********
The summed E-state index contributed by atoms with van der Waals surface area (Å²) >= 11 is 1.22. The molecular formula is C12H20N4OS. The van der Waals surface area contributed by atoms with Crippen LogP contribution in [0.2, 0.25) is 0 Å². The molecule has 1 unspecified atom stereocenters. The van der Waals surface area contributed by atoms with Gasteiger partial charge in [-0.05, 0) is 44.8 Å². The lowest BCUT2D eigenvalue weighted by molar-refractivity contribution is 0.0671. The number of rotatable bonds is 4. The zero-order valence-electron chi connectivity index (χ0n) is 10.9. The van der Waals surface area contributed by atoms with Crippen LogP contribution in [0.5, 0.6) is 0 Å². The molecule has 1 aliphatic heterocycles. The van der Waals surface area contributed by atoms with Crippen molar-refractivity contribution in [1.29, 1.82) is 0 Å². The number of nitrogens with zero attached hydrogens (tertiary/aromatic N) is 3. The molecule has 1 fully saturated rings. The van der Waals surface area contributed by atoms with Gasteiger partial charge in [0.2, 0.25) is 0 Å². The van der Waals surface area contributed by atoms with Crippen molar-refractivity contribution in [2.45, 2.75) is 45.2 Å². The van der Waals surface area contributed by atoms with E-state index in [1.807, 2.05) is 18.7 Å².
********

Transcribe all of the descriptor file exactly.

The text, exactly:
The summed E-state index contributed by atoms with van der Waals surface area (Å²) >= 11 is 1.22. The molecular formula is C12H20N4OS. The van der Waals surface area contributed by atoms with Crippen LogP contribution in [0.2, 0.25) is 0 Å². The molecule has 1 unspecified atom stereocenters. The van der Waals surface area contributed by atoms with Gasteiger partial charge in [-0.05, 0) is 44.8 Å². The lowest BCUT2D eigenvalue weighted by molar-refractivity contribution is 0.0671. The number of rotatable bonds is 4. The zero-order valence-electron chi connectivity index (χ0n) is 10.9. The van der Waals surface area contributed by atoms with Crippen LogP contribution in [0.5, 0.6) is 0 Å². The molecule has 1 aliphatic heterocycles. The van der Waals surface area contributed by atoms with Crippen molar-refractivity contribution in [1.29, 1.82) is 0 Å². The number of nitrogens with zero attached hydrogens (tertiary/aromatic N) is 3. The molecule has 1 fully saturated rings. The van der Waals surface area contributed by atoms with Gasteiger partial charge in [0.2, 0.25) is 0 Å². The van der Waals surface area contributed by atoms with Crippen molar-refractivity contribution in [2.45, 2.75) is 45.2 Å². The van der Waals surface area contributed by atoms with E-state index in [1.807, 2.05) is 18.7 Å².